Dick & Jane – Striking a Jury

IMG_8717By Justin O’Dell

When we last saw Dick and Jane, Dick had been served with a lawsuit for breach of his employment contract, but had prevailed in avoiding an interlocutory injunction shutting down his new company.  We have moved through discussions of the discovery process, mediation/arbitration and are now on to a final trial.

The process of a final jury trial is so complicated that it could consume our discussion for the remainder of the year.  In order to move along, we will discuss the trial process in just two articles.  For this month, we will look at jury selection.  Next month, we will look at the actual trial process and verdict.

Jury selection is a very misunderstood process outside of trial lawyers.  Most non-lawyer members of the public believe that they are “selected” or “picked” for jury service.  In fact, it is quite often the case that in post-trial interviews jurors want to know “Why did you pick me?”.  The reality of the process is that jurors are not “picked” but rather jurors are “struck” and the jury which ultimately tries the case consists of those jurors who remain and are not stricken by either party.

The process begins with a qualification process administered by the Court.  If a jury of 12 (with 1 additional alternate) is to be seated, the Court will generally bring 36 or more eligible jurors into the Courtroom.  The Court will generally confirm that the jurors brought in are eligible to serve (over the age of 18, residents of the County and not been convicted of a felony).  The Court will then confirm that the jurors do not have any personal relationships or connections to the case being tried so as to be impartial or biased.

Once the jurors are confirmed as eligible, the parties to the case begin a process called “voir dire.”  The term is so archaic that lawyers cannot even agree as to how to pronounce it.  In regions outside of the South, “vwah deer” is the prevailing pronunciation.  Much as we do with all such things, Southerners tend to eliminate the European accent and say “vor dire.”  The process is more actually called “Q & A.”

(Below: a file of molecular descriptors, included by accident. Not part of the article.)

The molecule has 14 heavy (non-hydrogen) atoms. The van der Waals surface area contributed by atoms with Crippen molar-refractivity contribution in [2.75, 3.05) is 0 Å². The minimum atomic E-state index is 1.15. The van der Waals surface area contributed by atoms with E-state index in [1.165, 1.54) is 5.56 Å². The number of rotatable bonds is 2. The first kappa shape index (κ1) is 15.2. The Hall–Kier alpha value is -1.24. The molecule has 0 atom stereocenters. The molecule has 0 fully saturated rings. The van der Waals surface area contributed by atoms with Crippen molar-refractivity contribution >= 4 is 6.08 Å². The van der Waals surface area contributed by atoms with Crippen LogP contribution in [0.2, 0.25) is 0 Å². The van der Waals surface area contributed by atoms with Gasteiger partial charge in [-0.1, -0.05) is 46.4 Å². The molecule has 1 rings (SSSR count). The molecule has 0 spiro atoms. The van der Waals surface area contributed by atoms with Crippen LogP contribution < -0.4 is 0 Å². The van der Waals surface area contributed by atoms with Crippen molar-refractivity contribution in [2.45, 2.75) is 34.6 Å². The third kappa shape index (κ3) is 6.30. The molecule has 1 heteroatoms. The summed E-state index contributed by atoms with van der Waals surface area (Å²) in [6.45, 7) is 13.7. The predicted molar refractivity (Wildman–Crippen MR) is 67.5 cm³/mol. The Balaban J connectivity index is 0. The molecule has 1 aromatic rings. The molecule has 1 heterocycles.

In this process, each lawyer will ask the potential jurors are variety of questions about themselves.  The lawyers can ask questions based on the case, but not ask anything specific about the case or ask the jurors to prejudice the case in any way.  By way of example, in our case involving Dick and his former company, both lawyers would be interested to know which jurors owned businesses and which jurors were employees of businesses.  The lawyers might be inclined to know which jurors had left a company to start up their own business.  Deeper questions might involve asking the jurors to discuss or opine on whether they believe a contract was inflexible and binding or whether concepts of freedom and liberty of employment were more important.  The process walks a fine line in trying to solicit the personal leanings and sentiments of a jury without impermissibly asking them to judge the case at hand.   Most lawyers also have a series of standard, general questions designed to elicit personality types (leader v. follower), understandings of the legal system, prior dealings with Courts and lawyers, etc…  For example, a juror who reveals that he/she is an ardent fan of legal TV shows like Law & Order, CSI and NCIS will often have an unrealistic expectation of evidence and the drama of a real trial.